“We need to recapture some of the swagger and innovation of the early CNN,” Thompson wrote
Editor’s Note: A version of this article first appeared in the “Reliable Sources” newsletter. Sign up for the daily digest chronicling the evolving media landscape here.
New York CNN — Mark Thompson, on his 100th day as CNN’s new leader, sent his 4,000-person strong workforce a 2,300-word memo that said both a lot and very little at the same time.
Having spent his first few months on the job engaging in a listening tour that took him to bureaus across the world, Thompson said he was ready to formally unveil his roadmap for the iconic news organization’s future.
Thompson began his manifesto by referencing how CNN’s founder, Ted Turner, revolutionized the news by introducing a 24/7 live-feed on cable television. Thompson told his army of journalists that “technology and audiences are on the move again” and wrote bluntly about how linear television is dying at a brisk pace while digital products balloon in size. CNN, he candidly acknowledged, “has been slow to respond to the challenge,” having morphed over the years from a “scrappy outsider” to a “tenured incumbent.”
“We need to recapture some of the swagger and innovation of the early CNN,” Thompson wrote as he laid out the formidable challenges facing the entire media industry. “It’s time for a revolution.”
The revolution Thompson spoke of was, unsurprisingly, about transitioning CNN from a legacy television-focused outlet into a multi-platform destination for news and news-adjacent content, giving the organization not only different ways to reach audiences, but perhaps more importantly diversifying its business model, which is in grave jeopardy as the cable bundle collapses. Thompson said CNN “will still stand for the same things – video-led breaking news, delivered as it happens with honesty and insight – but with greater flexibility about the how and multiple new forms of monetization to complement existing revenues.”
“We need to organize around the future, not the past,” Thompson declared, though he went out of his way to send love to the television teams, describing the division as “one of the jewels in our crown” that will “play a central and vital role in CNN’s success as far out as the eye can see.”
To help steer the ship, the newly minted CNN boss announced his leadership team, keeping the quadrumvirate of seasoned hands who led the organization after the firing of former CNN chief Chris Licht in place. That group, colloquially known internally as “The Quad,” is comprised of Virginia Moseley, executive vice president of editorial; Amy Entelis, executive vice president of talent; Eric Sherling, executive vice president of programming; and David Leavy, chief operating officer.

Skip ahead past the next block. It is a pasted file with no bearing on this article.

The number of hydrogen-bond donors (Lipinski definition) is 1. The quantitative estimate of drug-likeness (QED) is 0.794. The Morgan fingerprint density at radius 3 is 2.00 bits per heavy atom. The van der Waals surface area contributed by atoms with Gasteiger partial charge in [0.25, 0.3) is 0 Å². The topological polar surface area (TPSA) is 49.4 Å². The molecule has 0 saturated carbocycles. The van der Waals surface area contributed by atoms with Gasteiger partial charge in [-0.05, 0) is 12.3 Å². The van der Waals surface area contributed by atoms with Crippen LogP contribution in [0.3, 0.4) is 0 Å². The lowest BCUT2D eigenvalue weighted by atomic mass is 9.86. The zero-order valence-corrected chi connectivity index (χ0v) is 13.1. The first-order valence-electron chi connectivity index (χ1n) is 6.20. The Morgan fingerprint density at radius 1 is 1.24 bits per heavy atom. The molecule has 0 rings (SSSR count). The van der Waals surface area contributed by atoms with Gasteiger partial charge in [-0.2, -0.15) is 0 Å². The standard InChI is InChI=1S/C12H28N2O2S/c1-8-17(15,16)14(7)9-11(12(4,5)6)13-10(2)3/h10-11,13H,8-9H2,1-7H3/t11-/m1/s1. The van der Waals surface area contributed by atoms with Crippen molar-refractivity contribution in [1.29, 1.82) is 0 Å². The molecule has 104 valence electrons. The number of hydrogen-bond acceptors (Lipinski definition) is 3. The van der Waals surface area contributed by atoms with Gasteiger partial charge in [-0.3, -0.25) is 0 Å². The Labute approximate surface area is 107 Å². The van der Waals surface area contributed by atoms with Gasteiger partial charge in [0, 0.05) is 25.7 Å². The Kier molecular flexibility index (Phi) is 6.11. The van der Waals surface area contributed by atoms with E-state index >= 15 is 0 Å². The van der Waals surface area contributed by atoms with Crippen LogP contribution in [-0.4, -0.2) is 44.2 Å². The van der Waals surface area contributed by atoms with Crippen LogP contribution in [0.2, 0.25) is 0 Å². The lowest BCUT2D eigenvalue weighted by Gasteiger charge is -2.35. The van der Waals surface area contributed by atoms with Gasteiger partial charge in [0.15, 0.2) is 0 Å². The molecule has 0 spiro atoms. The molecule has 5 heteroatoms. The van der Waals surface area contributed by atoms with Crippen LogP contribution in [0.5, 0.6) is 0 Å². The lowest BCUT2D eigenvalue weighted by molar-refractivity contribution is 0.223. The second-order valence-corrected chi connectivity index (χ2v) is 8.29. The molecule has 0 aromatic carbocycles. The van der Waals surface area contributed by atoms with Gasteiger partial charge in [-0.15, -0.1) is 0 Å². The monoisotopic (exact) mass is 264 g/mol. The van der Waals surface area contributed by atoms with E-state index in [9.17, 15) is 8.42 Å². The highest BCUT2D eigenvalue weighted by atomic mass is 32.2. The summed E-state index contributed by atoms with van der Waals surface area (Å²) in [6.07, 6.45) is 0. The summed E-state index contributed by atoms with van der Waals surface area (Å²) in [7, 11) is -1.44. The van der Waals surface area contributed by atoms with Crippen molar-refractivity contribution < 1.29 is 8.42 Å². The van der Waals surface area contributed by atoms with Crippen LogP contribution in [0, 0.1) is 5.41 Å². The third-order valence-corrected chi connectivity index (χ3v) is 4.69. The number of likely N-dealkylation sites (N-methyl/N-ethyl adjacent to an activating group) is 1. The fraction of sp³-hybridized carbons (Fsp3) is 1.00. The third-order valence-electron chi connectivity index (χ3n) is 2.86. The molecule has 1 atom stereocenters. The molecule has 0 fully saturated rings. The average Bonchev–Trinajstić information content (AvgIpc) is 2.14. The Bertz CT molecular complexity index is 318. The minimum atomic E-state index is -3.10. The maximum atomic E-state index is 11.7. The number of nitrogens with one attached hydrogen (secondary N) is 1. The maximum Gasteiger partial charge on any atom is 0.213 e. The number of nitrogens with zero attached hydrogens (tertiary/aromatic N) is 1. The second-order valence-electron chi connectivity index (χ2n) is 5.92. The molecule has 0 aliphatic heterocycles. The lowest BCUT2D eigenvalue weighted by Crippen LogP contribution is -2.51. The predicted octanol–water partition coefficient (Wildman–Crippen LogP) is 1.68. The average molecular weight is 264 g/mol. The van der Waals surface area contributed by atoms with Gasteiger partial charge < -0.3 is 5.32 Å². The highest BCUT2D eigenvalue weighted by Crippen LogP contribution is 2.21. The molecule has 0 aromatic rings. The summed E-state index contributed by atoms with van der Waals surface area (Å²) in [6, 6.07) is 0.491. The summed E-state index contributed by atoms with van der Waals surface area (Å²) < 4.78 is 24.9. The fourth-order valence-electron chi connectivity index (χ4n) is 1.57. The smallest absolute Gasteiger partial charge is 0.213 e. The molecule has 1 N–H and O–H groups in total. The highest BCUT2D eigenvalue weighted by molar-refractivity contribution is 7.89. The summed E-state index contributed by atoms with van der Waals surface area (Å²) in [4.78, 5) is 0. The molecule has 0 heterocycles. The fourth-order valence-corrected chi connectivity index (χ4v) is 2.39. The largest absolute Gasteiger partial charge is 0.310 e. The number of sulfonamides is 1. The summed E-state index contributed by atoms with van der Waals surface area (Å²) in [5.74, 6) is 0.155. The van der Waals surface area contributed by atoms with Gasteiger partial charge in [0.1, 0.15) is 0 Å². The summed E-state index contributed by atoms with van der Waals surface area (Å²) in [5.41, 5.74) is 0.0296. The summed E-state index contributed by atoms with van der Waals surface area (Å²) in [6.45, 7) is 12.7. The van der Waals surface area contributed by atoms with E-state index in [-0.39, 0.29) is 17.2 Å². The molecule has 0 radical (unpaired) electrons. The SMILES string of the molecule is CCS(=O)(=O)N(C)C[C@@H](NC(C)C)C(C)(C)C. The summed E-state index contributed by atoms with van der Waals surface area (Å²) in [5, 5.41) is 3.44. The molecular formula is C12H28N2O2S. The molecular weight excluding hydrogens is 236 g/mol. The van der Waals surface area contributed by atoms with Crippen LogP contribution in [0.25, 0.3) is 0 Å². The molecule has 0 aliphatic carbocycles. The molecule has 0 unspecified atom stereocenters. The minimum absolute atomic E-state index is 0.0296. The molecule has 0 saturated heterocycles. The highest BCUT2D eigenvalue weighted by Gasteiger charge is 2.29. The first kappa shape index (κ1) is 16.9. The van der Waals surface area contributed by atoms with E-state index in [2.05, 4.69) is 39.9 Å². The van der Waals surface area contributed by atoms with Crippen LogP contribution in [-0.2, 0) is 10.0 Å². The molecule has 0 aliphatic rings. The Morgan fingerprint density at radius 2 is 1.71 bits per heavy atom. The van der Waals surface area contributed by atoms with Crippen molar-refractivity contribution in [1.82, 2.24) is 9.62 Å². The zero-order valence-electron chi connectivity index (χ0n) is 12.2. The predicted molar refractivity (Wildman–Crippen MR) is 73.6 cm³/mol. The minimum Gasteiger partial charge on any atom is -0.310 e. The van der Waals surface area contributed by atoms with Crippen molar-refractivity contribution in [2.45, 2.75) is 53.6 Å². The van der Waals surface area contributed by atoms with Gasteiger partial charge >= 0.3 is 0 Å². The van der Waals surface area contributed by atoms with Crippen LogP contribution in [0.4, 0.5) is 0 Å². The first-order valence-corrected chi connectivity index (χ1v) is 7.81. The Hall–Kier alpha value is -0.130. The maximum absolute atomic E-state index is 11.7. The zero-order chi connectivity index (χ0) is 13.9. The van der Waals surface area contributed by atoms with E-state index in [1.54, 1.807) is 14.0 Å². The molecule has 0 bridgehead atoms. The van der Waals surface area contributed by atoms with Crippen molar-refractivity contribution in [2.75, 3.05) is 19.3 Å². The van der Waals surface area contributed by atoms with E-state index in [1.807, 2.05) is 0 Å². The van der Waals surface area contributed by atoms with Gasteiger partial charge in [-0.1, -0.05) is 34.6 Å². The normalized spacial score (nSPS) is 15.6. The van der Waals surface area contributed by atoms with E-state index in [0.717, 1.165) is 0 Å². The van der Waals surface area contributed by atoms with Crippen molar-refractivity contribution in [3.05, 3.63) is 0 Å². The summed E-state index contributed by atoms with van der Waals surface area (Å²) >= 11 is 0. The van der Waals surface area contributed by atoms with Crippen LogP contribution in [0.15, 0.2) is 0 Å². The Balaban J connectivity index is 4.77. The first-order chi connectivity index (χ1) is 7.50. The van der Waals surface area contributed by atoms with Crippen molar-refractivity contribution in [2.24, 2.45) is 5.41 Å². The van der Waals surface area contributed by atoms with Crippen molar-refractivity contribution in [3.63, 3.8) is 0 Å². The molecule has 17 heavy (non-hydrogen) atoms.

In other words, Thompson opted out of shaking up the c-suite ranks, which had been a topic speculated on inside the company for some time. Instead he signaled a vote of confidence in “The Quad” by empowering them with expanded responsibilities. Most notably, Thompson named Moseley as the network’s first executive editor, announcing he will unify CNN’s domestic and international operations under one roof, reporting to her. Mike McCarthy, who has for years led CNN International, will become managing editor of CNN, reporting to Moseley, Thompson said.
Instead of subtracting from “The Quad,” Thompson decided to grow it to a quintet by formally announcing that Alex MacCallum will once again join forces with him — and CNN — as the network’s executive vice president of digital products. Thompson said MacCallum, who worked closely with him as they modernized The New York Times, will lead a team “focused on developing the products and the subscription and other relationships with users that will make CNN once again indispensable to younger, as well as older audiences, and secure our economics into the future.”
Outside the personnel moves, there was little granular detail in Thompson’s manifesto about transforming the organization into the digital behemoth he spoke of. Those looking for specifics will have surely been disappointed. The memo was a broad look at CNN’s past, its present and where it needs to go in the future to continue to thrive as a world class news organization. But how it finds a way to arrive at its final destination and what it looks like after it touches down there were left up in the air.
That is something Thompson, himself, acknowledged. Thompson said he wanted to give MacCallum, who will officially join CNN in March, “time to develop her plans after her arrival,” granting that would mean “it will be a while before we can share details of the new roadmap.”
Regardless of what that final roadmap looks like, it will unquestionably result in organizational changes, which will translate into cuts in certain areas. While Thompson didn’t explicitly say this himself, he telegraphed as much in his memo.
For instance, he wrote, “Expect to see us also looking hard at how best to put our TV production machine on a sustainable footing.” (Thompson stressed he wanted to do so “without weakening” the product).
How many cuts will be required from parts of the organization to grow the others remains to be seen. The one certainty the CNN chief signaled to staffers is that, as the organization embarks on a journey of necessary metamorphosis, they must become acquainted with change.
“Change is essential if we’re to secure this great news company’s future,” Thompson wrote. “It brings uncertainty – that I’m afraid is inevitable – but in my experience, it’s also often rich in personal and shared opportunity. As we enter this new chapter in CNN’s storied history, I’d encourage you to take a leaf out of Ted Turner’s book. Let’s build with confidence. Let’s fulfill our mission. Let’s learn some new tricks. Let’s look after each other. Let’s have some fun.”